Hunter Stanfield’s blue-green eyes sparkle beneath the brim of his camouflage baseball cap. He wears his “lucky cap” everywhere, and it hasn’t failed him yet. The cap helped the 13-year-old graduate from 7th to 8th grade, bring home a turkey during the spring hunting season, and catch plenty of fish. It has also been on his head through six rounds of chemotherapy and the fight of his life against a blood cancer called non-Hodgkin’s lymphoma.
Hunter started to feel sick in February 2015. He had a sore throat, a high fever, nausea, and exhaustion. He was diagnosed with mono and a staph infection, and he began treatment immediately. But instead of getting better, Hunter got worse. His throat became so swollen that he couldn’t eat and his weight dropped. Doctors did a CT scan and found that all of the lymph nodes in his neck and chest were enlarged. He was sent from his home in Glennville, Georgia, to The Children’s Hospital at Memorial University Medical Center in Savannah. After five days in the hospital, Mandy and Judd Stanfield received the news no parent wants to hear – their son had stage 3 cancer. He would immediately begin six rounds of chemotherapy. For each round, he would spend five days in The Children’s Hospital, then return home to recuperate before the next round.
“We went through every emotion – crying, anger, praying. But at least we finally knew what was wrong with Hunter and we could start moving forward,” said Mandy.
Hunter received his first chemotherapy treatment in March. Within three days, all of his symptoms improved. He was finally able to eat and began showing signs of recovery. He continued chemotherapy as planned for the next three months. Because Hunter loves the outdoors, his family would take him hunting, fishing, or on drives through the country when he felt well. His 8-year-old brother, Gage, kept him entertained, and Hunter kept in touch with friends through social media and his PlayStation gaming system.
But after his June chemotherapy treatment, Hunter did not bounce back as quickly. He was exhausted and had developed sores in his mouth that made it difficult to eat. Mandy took him back to the hospital where he received fluids for dehydration. But he still did not improve. Next, he received two pints of blood. Still no improvement.
“That was the first moment when I was really scared,” said Mandy. “It’s so hard because you want to give your child everything. You want to take their place so they don’t have to go through this, but you can’t.”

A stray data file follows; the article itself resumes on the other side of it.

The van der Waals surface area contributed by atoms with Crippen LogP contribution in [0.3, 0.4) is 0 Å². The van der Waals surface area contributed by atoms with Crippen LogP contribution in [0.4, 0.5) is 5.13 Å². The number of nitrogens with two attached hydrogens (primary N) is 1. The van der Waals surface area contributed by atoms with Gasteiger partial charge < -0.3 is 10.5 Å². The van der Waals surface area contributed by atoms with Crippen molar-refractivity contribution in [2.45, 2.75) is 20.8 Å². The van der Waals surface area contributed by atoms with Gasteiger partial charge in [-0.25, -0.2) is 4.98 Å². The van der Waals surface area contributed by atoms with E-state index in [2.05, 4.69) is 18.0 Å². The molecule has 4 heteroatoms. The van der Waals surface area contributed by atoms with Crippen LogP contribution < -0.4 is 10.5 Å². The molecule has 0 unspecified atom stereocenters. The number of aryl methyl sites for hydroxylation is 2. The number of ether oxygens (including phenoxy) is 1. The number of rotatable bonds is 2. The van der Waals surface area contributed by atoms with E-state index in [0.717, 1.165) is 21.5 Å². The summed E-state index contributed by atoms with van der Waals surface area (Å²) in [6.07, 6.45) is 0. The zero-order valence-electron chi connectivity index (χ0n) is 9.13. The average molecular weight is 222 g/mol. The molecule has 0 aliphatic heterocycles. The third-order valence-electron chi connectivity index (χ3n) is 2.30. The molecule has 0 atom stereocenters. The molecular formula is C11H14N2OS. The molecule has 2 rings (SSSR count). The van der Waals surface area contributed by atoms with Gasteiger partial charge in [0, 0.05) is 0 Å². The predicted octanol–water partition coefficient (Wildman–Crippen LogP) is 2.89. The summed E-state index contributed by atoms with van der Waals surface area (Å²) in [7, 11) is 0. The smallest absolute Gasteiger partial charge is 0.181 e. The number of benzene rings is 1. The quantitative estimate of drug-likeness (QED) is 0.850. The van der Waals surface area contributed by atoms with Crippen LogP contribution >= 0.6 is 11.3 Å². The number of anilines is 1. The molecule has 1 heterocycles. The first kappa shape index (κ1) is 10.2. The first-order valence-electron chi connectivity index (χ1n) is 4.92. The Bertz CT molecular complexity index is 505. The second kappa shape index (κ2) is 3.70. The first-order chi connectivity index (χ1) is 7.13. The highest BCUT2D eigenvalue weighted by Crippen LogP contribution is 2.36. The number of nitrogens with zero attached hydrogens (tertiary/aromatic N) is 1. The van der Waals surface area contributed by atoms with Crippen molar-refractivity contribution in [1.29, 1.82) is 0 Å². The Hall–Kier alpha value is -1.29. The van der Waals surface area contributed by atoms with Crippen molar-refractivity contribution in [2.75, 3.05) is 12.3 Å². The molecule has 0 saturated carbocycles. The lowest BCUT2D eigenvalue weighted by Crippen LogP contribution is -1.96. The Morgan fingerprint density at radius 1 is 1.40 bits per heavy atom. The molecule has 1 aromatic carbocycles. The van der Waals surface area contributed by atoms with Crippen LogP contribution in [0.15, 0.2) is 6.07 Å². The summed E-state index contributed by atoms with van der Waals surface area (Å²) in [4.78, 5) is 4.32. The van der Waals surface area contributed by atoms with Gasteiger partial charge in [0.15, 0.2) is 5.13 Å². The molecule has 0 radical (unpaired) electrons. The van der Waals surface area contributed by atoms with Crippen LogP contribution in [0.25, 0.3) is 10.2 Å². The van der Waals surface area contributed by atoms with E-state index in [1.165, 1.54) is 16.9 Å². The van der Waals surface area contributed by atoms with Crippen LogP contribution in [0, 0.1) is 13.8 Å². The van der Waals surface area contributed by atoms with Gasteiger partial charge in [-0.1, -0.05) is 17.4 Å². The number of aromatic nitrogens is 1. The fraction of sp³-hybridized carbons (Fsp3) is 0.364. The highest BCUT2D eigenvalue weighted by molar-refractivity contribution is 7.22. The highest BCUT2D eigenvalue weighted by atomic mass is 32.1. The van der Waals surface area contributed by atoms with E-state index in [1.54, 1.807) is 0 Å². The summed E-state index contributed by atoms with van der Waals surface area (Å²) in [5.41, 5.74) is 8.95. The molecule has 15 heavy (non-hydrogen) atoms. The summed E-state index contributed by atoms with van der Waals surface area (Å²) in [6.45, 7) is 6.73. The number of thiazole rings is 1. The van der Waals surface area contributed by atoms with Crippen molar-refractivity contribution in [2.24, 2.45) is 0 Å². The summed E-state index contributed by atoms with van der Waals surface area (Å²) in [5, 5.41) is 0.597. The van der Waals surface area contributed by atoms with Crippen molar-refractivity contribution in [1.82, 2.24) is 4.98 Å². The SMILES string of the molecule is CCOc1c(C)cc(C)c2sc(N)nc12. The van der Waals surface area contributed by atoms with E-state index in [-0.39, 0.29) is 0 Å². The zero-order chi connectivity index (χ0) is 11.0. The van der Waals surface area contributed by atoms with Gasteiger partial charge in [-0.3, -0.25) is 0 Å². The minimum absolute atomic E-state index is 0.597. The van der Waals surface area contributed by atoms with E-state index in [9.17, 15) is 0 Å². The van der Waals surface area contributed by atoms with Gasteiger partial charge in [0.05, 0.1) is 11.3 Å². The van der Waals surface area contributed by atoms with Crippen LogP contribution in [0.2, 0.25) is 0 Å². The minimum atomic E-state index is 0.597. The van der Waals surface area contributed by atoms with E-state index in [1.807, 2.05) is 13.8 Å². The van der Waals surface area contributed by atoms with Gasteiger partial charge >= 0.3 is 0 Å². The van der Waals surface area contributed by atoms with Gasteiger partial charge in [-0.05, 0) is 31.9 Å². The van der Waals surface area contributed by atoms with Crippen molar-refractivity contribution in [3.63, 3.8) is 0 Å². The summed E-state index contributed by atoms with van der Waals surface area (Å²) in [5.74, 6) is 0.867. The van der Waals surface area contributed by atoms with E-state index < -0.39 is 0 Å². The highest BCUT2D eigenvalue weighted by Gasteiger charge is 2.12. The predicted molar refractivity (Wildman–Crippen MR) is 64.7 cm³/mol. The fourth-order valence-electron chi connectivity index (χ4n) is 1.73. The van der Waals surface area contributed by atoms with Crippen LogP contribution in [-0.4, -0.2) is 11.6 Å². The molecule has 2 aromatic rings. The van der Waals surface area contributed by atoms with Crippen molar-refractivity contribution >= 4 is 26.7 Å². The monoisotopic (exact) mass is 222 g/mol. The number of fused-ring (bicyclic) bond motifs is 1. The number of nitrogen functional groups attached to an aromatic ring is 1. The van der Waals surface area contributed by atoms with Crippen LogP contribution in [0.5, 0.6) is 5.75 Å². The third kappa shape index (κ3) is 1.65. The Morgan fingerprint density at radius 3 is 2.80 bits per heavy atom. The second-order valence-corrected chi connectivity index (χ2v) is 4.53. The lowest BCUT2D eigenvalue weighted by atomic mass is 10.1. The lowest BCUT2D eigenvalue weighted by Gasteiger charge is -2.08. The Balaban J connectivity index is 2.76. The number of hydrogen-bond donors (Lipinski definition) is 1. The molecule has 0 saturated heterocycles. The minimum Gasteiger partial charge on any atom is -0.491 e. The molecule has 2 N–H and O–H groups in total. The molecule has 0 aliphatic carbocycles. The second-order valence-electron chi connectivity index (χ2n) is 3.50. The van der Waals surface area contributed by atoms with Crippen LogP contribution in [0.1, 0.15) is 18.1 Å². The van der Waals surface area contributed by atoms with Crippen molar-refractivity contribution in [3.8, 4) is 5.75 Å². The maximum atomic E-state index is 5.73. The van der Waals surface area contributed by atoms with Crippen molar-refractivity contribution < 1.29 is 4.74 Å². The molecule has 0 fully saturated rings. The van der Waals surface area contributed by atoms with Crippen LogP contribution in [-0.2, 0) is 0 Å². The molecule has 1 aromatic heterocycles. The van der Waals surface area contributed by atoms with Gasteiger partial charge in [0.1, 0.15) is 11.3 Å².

Hunter’s blood pressure plummeted. He was transferred to the pediatric intensive care unit (PICU) and his small body was pumped full of fluids. He was showing early signs of pneumonia and had a raging infection in his body caused by an intestinal bacteria called C. diff. For the first time, Judd and Mandy faced the possibility that they might lose their son. They attached Hunter’s lucky cap to the PICU bed, held his hand, prayed, and encouraged him to keep fighting.
Doctors told the Stanfields that the infection had attacked Hunter’s entire body. It was so bad in his intestines that they wanted to perform surgery to remove a portion of his small intestines. But Hunter was so sick and weak that the surgery itself was very risky.
“The day of that surgery was the hardest day of my life. We knew he could die in surgery, and we knew he could die if he did not have the surgery,” said Mandy.
After surgery, Hunter was nearly unrecognizable to his parents. He was pale and thin. He had a tube in his nose, tubes on both sides of his chest, an I.V. running into his arm, a chemotherapy port under his skin, and a six-inch incision on his abdomen. But he was alive.
A few days later, a PICU nurse came into the room to check Hunter’s vital signs. He held his breath. The nurse became nervous when she realized he wasn’t breathing. She was about to call for help when Hunter exhaled and began laughing. At that moment, Mandy knew her son was back. Hunter loved playing practical jokes and making people laugh.
On June 30, with his lucky cap back on his head, Hunter was moved out of the PICU and back to his beloved care team on the children’s chemotherapy unit. One by one, the tubes were removed from his body. He began walking and eating. On July 9, after 28 days in the hospital, Hunter finally went home to recuperate and prepare for his final two rounds of chemotherapy.
A scan a few weeks later showed that the tumors in Hunter’s body were gone and there were no new areas with cancer. The final two rounds of chemotherapy would help ensure that he stayed cancer-free.
On August 21, 2015, Hunter finished chemotherapy and enjoyed a “no more chemo” party with this family and care team. His sandy blond hair is growing back, although he still keeps it tucked under his lucky cap. He’ll return to school and finish 8th grade with his friends. He’s already looking forward to deer hunting season and spending the fall and winter outdoors, where he always wants to be. Hunter Stanfield has big plans, and he’s not about to let anything stop him.